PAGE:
Control wise, it is exactly the same tight controls as its SNES counter part. The downside is that the control scheme has changed. Instead of sticking purely with the old SNES controls, the Y and A buttons are now the jump buttons, X creates and destroys allies while the B button is used to inhale and attack. The top screen holds all the action while the touchscreen holds the life bar of Kirby (and companion, if applicable) and other minor information. During the Milky Way Wishes minigame, it allows for a quick change between deluxe copies by touching the screen with the stylus. Thus, it feels a tad gimmicky. But ultimately, the whole point of the various minigames is figuring out which ability works best for each situation. Fire lights fuses, freezing the enemy and sending weaker enemies flying, hammering down the opponents and wooden pins, transforming into stone and crushing the opponent, mimic Link, and slash down the enemy ... that’s real joy and challenge of any Kirby game.
Anyway, the old SNES control scheme was not kept intact. But if it was, then the control scheme would feel much more natural. Originally, the A button was used to absorb enemies (besides pushing down on the d-pad), summon and destroy companions. And during Milky Way Wishes, the X button was used as quick way to change between deluxe essence copies during exploration. And as such the touchscreen usage would be rendered useless. But all in all, the current control scheme works. Even if it is a tad gimmicky.
Graphic wise, Ultra is a definite step up from the original SNES graphic engine. And it is down right beautiful. There are all these little tweaks that people who have played the original will notice. Ice Kirby occasionally spins while dashing. The Computer Virus boss characters have an attack animation — the witch moves her staff, the marionette collapses and the dark knight moves his sword. And as previously mentioned, there are high-resolution movies (think very high end Nintendo 64 quality) that help expand the story — especially for Milky Way Wishes. (Yes, I probably love that minigame the most.) It is a great touch that it uses the power of the Nintendo DS.
Sound wise, everything that you loved about the original is intact. Except for King Dedede’s defeat scream. I digress. The catchy theme song, the intense boss battle music and final boss music, the satisfying sword clashes, the burning of fire and the chill of ice, and the mysterious mirror attacks. Everything has remained intact and will please fans of the original. The only problem is with the movies; they are missing the requisite sound effects to solidify it.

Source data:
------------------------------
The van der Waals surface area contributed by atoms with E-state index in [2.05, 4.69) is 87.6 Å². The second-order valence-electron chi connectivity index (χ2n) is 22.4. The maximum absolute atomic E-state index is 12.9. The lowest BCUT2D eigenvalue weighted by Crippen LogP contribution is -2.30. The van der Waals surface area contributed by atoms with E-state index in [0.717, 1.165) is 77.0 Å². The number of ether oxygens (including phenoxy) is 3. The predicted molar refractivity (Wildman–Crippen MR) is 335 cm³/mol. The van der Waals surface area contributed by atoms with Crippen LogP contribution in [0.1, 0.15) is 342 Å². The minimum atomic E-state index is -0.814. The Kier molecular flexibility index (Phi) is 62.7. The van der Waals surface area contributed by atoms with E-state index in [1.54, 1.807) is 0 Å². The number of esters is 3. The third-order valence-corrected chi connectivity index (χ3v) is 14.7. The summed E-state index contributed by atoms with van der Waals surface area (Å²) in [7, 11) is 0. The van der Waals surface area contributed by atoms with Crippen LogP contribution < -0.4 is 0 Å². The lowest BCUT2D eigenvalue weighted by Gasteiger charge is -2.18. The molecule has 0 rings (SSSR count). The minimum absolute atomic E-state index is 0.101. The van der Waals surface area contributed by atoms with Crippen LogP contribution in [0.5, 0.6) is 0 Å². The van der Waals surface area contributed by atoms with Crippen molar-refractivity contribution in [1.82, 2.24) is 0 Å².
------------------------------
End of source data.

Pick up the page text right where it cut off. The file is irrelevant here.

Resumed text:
On the whole, Kirby Super Star Ultra is wonderfully solid platformer. And I have really enjoyed my time spent with it despite all the complaints. The reason this game succeeds so well is because the core gameplay and minigames are left perfectly intact. Furthermore, there are 10 games to play through on one’s own (or with a friend, provided they have a copy of the game) and five subgames. That’s a fair amount of bang for $30. Could it have been a stronger remix? Absolutely. I would have loved to have seen certain aspects of the game expanded, like The Great Cave Offensive — awesome for exploration — and Milky Way Wishes.
“So is it worth it?” I think so. This might be because my sense of nostalgia might be getting the best of me, but it also is because it is so much fun to play through. It was fun back in the 1990s, and it is still fun today. Isn’t that what any good video game should be, something that transcends the era in which it was created? Thus, anyone looking for a creative platformer should check this out. Anyone who missed out on buying this game when they had the chance should get it. The only problem is if you have the original for your SNES the question you should ask yourself is if you like it well enough to play it on the go. In the end, research it, watch it, play it. This is an accessibly great game to add to anyone’s personal gaming library. And I am very happy that I finally got to add it to my library. Now Nintendo, how about bringing the Earthbound Trilogy (known as the Mother Series in Japan) to the states and give it its rightful due? Please?